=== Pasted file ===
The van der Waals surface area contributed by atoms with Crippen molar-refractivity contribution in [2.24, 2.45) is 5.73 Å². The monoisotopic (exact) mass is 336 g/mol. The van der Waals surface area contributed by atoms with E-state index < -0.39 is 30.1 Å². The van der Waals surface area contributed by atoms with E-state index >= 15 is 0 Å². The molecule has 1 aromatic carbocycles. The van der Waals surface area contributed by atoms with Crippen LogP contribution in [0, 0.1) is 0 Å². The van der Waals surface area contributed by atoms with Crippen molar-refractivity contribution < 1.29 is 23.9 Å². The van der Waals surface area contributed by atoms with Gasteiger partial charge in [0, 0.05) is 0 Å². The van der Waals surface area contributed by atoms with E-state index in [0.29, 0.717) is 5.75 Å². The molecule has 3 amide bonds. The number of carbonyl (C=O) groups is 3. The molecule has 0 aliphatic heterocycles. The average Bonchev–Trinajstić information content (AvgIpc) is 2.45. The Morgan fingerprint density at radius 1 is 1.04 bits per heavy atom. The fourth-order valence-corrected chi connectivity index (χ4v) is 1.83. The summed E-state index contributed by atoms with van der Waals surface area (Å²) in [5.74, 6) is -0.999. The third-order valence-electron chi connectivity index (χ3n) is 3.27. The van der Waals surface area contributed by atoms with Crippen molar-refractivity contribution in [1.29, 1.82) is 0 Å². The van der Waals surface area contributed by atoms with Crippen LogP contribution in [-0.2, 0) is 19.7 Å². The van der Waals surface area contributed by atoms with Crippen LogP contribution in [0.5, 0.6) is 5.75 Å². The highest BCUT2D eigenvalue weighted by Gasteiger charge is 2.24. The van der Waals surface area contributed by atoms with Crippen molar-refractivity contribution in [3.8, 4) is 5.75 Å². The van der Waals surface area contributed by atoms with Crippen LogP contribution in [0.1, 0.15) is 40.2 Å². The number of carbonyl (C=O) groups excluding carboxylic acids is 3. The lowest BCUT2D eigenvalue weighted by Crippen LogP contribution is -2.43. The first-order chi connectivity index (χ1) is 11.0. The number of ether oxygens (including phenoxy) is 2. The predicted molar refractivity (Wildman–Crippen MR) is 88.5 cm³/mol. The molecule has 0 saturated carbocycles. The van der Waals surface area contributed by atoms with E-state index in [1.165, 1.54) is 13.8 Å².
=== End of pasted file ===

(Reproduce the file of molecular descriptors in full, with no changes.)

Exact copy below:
The van der Waals surface area contributed by atoms with Crippen molar-refractivity contribution in [2.24, 2.45) is 5.73 Å². The monoisotopic (exact) mass is 336 g/mol. The van der Waals surface area contributed by atoms with E-state index < -0.39 is 30.1 Å². The van der Waals surface area contributed by atoms with E-state index >= 15 is 0 Å². The molecule has 1 aromatic carbocycles. The van der Waals surface area contributed by atoms with Crippen LogP contribution in [0, 0.1) is 0 Å². The van der Waals surface area contributed by atoms with Crippen molar-refractivity contribution < 1.29 is 23.9 Å². The van der Waals surface area contributed by atoms with Gasteiger partial charge in [0, 0.05) is 0 Å². The van der Waals surface area contributed by atoms with E-state index in [0.29, 0.717) is 5.75 Å². The molecule has 3 amide bonds. The number of carbonyl (C=O) groups is 3. The molecule has 0 aliphatic heterocycles. The average Bonchev–Trinajstić information content (AvgIpc) is 2.45. The Morgan fingerprint density at radius 1 is 1.04 bits per heavy atom. The fourth-order valence-corrected chi connectivity index (χ4v) is 1.83. The summed E-state index contributed by atoms with van der Waals surface area (Å²) in [5.74, 6) is -0.999. The third-order valence-electron chi connectivity index (χ3n) is 3.27. The van der Waals surface area contributed by atoms with Crippen molar-refractivity contribution in [1.29, 1.82) is 0 Å². The van der Waals surface area contributed by atoms with Crippen LogP contribution in [-0.2, 0) is 19.7 Å². The van der Waals surface area contributed by atoms with Crippen LogP contribution in [0.5, 0.6) is 5.75 Å². The highest BCUT2D eigenvalue weighted by Gasteiger charge is 2.24. The van der Waals surface area contributed by atoms with Crippen molar-refractivity contribution in [3.8, 4) is 5.75 Å². The van der Waals surface area contributed by atoms with Crippen LogP contribution in [0.1, 0.15) is 40.2 Å². The number of carbonyl (C=O) groups excluding carboxylic acids is 3. The lowest BCUT2D eigenvalue weighted by Crippen LogP contribution is -2.43. The first-order chi connectivity index (χ1) is 11.0. The number of ether oxygens (including phenoxy) is 2. The predicted molar refractivity (Wildman–Crippen MR) is 88.5 cm³/mol. The molecule has 0 saturated carbocycles. The van der Waals surface area contributed by atoms with E-state index in [1.165, 1.54) is 13.8 Å².